Or, as in my case, it could be the result of stress and big changes at home or work. Times of transition can drive wedges between you and your spouse.
Eventually I started seeing a Christian counselor. He told me that men often react to stress just as I had — by becoming more withdrawn. We also explored the pain of rejection I was suffering. Putting a name to your emotions is powerful. Through the time with my counselor, I better understood that I felt discarded by my family, and I was better able to seek out God’s truth.
First Peter 2:4 really spoke to me: “As you come to him, a living stone rejected by men but in the sight of God chosen and precious.” I meditated on this verse often, and when I felt discarded, I would repeat the phrase, “In the sight of God chosen and precious.”
This journey took some time, and God used it to change my life and marriage. Ezekiel 36:26 came to life: “And I will give you a new heart, and a new spirit I will put within you. And I will remove the heart of stone from your flesh and give you a heart of flesh.” God ultimately redeemed this painful situation and, over time, I restored the relationships with my family. The depression that was causing me to withdraw from Erin began to heal.
Step 2: Embrace togetherness
As that healing process ran its course, Erin and I also worked on our marriage. Our first step was creating a change of attitude: We reminded each other that we were part of the same team. Erin is not my adversary. We began to do things together.
Sure, some of our togetherness revolved around the serious issues we were facing, and rightly so. We’d take long walks together to process all our disappointments and pain. I’d share with her what I was learning in my counseling sessions, and she talked about her own thoughts and feelings about the loss of our family ministry. But looking back, some of the most important moments of healing came in our not-so-serious moments.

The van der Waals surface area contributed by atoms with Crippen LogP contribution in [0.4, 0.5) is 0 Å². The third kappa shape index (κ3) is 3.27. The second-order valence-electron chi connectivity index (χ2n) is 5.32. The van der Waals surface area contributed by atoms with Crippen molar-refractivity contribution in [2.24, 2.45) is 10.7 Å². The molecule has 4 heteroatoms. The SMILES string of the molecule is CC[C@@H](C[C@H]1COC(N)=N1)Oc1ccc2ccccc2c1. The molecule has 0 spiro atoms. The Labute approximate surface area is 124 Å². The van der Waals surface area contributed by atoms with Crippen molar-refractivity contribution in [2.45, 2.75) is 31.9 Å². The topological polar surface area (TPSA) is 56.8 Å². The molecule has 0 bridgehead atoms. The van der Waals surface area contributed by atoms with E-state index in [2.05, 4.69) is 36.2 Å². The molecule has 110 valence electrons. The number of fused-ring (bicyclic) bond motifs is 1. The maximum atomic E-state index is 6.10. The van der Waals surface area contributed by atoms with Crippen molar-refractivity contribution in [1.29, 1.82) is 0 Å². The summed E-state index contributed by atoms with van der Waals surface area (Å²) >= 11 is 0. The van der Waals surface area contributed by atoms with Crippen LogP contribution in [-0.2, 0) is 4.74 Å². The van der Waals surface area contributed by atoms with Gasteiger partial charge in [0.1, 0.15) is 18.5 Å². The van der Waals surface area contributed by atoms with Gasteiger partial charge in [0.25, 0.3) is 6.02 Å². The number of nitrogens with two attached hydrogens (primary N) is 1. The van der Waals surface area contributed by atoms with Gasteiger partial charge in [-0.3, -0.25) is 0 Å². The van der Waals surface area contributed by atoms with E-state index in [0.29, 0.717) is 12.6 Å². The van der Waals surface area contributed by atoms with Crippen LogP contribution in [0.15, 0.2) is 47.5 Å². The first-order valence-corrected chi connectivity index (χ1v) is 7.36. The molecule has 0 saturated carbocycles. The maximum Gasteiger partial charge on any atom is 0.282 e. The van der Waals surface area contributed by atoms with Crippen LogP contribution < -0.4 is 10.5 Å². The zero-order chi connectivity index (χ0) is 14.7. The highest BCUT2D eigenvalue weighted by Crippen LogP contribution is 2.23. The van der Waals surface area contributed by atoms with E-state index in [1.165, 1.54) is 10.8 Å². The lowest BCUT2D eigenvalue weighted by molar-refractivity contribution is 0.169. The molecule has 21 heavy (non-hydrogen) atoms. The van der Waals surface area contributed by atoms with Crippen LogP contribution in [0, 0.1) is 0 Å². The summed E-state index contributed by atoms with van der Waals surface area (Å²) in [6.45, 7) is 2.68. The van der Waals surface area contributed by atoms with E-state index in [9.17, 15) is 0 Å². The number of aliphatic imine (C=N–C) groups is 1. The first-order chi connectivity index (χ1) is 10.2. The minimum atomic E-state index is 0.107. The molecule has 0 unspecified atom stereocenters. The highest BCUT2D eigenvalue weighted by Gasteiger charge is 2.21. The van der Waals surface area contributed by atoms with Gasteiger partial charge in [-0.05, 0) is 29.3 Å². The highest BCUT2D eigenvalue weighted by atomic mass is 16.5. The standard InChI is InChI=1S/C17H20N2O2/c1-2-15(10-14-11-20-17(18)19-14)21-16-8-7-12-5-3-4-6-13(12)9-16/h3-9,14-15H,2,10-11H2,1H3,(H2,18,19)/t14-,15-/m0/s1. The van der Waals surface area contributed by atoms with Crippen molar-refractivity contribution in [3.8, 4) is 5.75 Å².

We reinstated our weekly date night and made a rule not to discuss my family, our finances or the kids on those evenings. It was all about having fun. We found a bunch of conversation starters for couples and took turns asking each other questions wherever we were — during dinner, on a walk, in the car — anywhere we could find 10 minutes to talk. We went to bed at the same time, and we prayed together before falling asleep. We prioritized sex. We started even doing chores together: making the bed, cooking meals, cleaning the cars. Later, I even learned to chip in and wash the dishes.
And as we went through these weeks and months discovering how compatible we were, we developed a shared vision for our life together. We rediscovered a dream that we’d long had of working together on a college campus. And through that rediscovery, we found positions at John Brown University that allowed us to teach together and speak into the lives of students.
Things didn’t instantly change for the positive. It took work and time for us to reconnect. But eventually we overcame the loneliness. It reminded me of something that journalist and author Mignon McLaughlin once wrote: “A successful marriage requires falling in love many times, always with the same person.”
Dr. Greg Smalley is vice president of Marriage and Family Formation at Focus on the Family and the author or co-author of several books.